Software That Improves...Wait, What Was it...Oh, Memory

Dennis Faas's picture

Finally, software tools for those that have difficulty remembering things. Both IBM and Microsoft are currently testing software designed to improve individual memory.

Let's face it, people today are overwhelmed with information and data -- so much so that they can't process it or retrieve it when needed. The new software will help with that by combining pictures, sounds, dates, times, locations, and text that is recorded through some type of everyday mobile electronic device (like a smart cell phone) and indexed for later retrieval. (Source:

The IBM version of the software has been labeled "Pensieve" after the magical object in Harry Potter's world that can store the physical form of memories. The Microsoft software project is under the name of MyLifeBits.

Pensieve uses a combination of a cell phone and a PC. The cell phone is used to collect the data and your PC organizes it all and integrates with your address book. Let's suppose you meet an important prospective customer at a trade show. You would take a business card, take a picture of it and the person by using your phone, then you record his name, some notes, and perhaps some "tags" for the information. If it's a GPS phone, it might correlate the global positioning data in with the contact as well. When you get back to your office the next day, you download everything into your PC. Pensieve would then correlate it all and file it away in your address book. (Source:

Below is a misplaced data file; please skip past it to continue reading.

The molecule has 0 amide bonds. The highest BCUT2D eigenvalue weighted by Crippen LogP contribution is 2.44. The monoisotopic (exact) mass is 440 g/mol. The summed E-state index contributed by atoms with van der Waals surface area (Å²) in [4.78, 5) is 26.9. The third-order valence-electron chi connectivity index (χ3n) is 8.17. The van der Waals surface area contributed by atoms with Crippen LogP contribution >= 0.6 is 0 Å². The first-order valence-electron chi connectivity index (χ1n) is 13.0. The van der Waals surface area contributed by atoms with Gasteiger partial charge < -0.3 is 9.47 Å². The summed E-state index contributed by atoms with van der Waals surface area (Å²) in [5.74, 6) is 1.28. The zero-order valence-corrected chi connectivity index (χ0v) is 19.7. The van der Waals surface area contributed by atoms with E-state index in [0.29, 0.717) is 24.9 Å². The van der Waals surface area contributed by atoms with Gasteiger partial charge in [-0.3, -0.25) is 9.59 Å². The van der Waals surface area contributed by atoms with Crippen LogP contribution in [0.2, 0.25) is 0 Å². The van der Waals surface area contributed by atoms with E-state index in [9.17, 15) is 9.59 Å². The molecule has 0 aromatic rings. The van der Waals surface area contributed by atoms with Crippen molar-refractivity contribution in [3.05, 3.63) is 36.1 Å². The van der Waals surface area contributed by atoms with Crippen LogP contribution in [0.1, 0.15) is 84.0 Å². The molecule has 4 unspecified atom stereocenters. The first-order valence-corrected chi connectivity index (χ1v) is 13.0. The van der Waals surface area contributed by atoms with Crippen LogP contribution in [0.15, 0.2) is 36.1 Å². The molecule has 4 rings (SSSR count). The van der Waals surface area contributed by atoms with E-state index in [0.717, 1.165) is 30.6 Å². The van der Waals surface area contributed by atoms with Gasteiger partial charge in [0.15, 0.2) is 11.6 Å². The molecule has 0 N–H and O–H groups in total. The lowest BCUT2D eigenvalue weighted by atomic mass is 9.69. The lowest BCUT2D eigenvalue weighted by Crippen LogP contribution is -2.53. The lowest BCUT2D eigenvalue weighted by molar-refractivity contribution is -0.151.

MyLifeBits uses a similar approach but has, perhaps, a more ambitious objective. According to the Microsoft Research website, MyLifeBits is a lifetime story of everything. As an experiment, Gordon Bell, the long-time industry computer scientist from Digital and now a principal researcher at Microsoft, is using MyLifeBits to record everything about his life -- all his research, articles, books, cards, CDs, personal papers, photos, home movies, lectures and phone calls (among other things) -- anything to do with his life.

As the population ages, or as the quantity of information we're bombarded with increases, there's little doubt that projects of this type could prove very useful. For this author, however, the goal isn't to remember his whole life, but simply to figure out where he left the spare garage door opener. Right now, his PC doesn't seem to know -- but that could certainly change in the near future.

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